Head of Ireland’s haulage organisation calls for calm heads ahead of Brexit
The head of Ireland’s road haulage association has called for “calm heads” in the coming weeks amid the possibility of a no-deal Brexit.
The president of the Irish Road Haulage Association (IRHA), Verona Murphy, claimed
that “alarmist or incendiary” remarks will be seized on by hardline Brexiteers in the UK.
The IRHA president, who has been selected by Fine Gael to stand as a general election candidate in Wexford, called on industry bodies and political commentators to “exercise high levels of sensitivity” in their public comments on Brexit.
In a statement she said: “There has been a substantial amount of work carried out to prepare for a range of eventualities on Brexit, including a no-deal Brexit.
“The IRHA, along with national retailers, exporters and agencies, have been involved in a range of discussions with Government departments and agencies to ensure that all possible contingency measures are in place to deal with Brexit.
“It is vitally important that we concentrate on the finalisation of our preparations in a focused, clear and determined manner.
“It is also important that commentators, whether from the political or business sectors, do not give succour to those within the British government who are intent on trying to create havoc and disruption through their determination to crash out of the EU without a deal.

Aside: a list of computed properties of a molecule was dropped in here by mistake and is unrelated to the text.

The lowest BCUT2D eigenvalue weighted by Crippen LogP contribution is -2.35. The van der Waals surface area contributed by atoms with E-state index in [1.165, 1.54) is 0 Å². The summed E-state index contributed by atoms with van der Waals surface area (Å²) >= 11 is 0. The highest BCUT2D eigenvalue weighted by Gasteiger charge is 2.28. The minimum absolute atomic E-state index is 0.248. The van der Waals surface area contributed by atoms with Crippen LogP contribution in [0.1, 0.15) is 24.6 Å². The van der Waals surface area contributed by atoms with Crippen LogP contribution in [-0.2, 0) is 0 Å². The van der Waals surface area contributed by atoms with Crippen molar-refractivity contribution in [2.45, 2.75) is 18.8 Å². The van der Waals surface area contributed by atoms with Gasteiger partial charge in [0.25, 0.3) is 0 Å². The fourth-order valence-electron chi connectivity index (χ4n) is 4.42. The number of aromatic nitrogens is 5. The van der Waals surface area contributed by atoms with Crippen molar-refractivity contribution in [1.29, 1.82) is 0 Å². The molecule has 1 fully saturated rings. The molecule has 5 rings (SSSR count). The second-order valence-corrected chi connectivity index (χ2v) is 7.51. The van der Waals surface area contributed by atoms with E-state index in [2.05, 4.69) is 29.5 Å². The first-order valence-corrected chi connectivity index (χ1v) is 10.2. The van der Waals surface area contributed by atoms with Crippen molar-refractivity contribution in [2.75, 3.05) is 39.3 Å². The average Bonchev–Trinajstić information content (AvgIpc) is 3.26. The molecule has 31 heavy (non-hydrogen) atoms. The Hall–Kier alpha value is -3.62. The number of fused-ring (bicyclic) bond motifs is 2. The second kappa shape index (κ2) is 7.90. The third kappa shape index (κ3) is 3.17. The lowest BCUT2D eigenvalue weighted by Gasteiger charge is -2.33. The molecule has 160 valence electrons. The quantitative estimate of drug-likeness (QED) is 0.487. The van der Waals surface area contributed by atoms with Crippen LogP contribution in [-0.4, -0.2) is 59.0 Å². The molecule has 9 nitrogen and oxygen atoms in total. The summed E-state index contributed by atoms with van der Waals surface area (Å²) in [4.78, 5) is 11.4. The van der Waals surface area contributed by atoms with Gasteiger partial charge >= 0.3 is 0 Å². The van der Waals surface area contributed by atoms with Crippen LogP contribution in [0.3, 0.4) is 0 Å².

“We can be demanding and exacting of the Government agencies to ensure that they are adequately prepared for Brexit without feeding the chaos lust of the hard Brexiteers in Westminster.”
As the relationship between the Irish and British governments continues to sour over Brexit, Ms Murphy said it is the time for “national unity and clear focus”.
“Government needs to deliver to support businesses and consumers on Brexit preparation,” she added.
“But it needs to do so in an environment without alarmist predictions and scaremongering.”
On Friday Ireland’s deputy premier said that the EU has no problem creating time for further Brexit talks.
Foreign Affairs Minister Simon Coveney insisted the EU would negotiate five days a week if need-be.
On a visit to Helsinki, he made clear the bloc would only accept changes to the Withdrawal Agreement if the UK presents a workable alternative to the Irish backstop – something he said is yet to materialise.